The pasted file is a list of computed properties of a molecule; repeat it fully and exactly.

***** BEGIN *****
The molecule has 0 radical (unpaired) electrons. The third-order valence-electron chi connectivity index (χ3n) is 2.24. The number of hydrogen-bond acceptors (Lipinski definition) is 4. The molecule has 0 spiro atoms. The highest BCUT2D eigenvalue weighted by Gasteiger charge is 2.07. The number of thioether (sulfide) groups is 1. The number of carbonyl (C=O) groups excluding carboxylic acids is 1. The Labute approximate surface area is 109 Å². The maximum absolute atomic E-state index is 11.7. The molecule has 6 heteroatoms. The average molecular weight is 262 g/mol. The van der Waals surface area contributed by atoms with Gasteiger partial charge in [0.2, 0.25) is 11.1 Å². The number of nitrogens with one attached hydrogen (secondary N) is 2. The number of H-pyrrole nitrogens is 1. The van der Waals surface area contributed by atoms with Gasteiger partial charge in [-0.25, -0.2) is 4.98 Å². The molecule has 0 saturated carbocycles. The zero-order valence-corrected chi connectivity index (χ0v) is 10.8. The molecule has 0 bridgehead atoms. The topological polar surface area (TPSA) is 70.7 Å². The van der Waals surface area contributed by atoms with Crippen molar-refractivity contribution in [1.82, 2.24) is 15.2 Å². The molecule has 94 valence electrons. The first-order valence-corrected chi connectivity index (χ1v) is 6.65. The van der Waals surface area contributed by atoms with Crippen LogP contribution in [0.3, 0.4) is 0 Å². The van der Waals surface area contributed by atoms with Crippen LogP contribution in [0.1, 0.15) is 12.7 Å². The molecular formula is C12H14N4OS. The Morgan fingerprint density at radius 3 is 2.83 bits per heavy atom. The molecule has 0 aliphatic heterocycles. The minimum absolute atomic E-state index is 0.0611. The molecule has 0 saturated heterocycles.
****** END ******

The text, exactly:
The molecule has 0 radical (unpaired) electrons. The third-order valence-electron chi connectivity index (χ3n) is 2.24. The number of hydrogen-bond acceptors (Lipinski definition) is 4. The molecule has 0 spiro atoms. The highest BCUT2D eigenvalue weighted by Gasteiger charge is 2.07. The number of thioether (sulfide) groups is 1. The number of carbonyl (C=O) groups excluding carboxylic acids is 1. The Labute approximate surface area is 109 Å². The maximum absolute atomic E-state index is 11.7. The molecule has 6 heteroatoms. The average molecular weight is 262 g/mol. The van der Waals surface area contributed by atoms with Gasteiger partial charge in [0.2, 0.25) is 11.1 Å². The number of nitrogens with one attached hydrogen (secondary N) is 2. The number of H-pyrrole nitrogens is 1. The van der Waals surface area contributed by atoms with Gasteiger partial charge in [-0.25, -0.2) is 4.98 Å². The molecule has 0 saturated carbocycles. The zero-order valence-corrected chi connectivity index (χ0v) is 10.8. The molecule has 0 bridgehead atoms. The topological polar surface area (TPSA) is 70.7 Å². The van der Waals surface area contributed by atoms with Crippen molar-refractivity contribution in [1.82, 2.24) is 15.2 Å². The molecule has 94 valence electrons. The first-order valence-corrected chi connectivity index (χ1v) is 6.65. The van der Waals surface area contributed by atoms with Crippen LogP contribution in [0.3, 0.4) is 0 Å². The van der Waals surface area contributed by atoms with Crippen LogP contribution in [0.1, 0.15) is 12.7 Å². The molecular formula is C12H14N4OS. The Morgan fingerprint density at radius 3 is 2.83 bits per heavy atom. The molecule has 0 aliphatic heterocycles. The minimum absolute atomic E-state index is 0.0611. The molecule has 0 saturated heterocycles.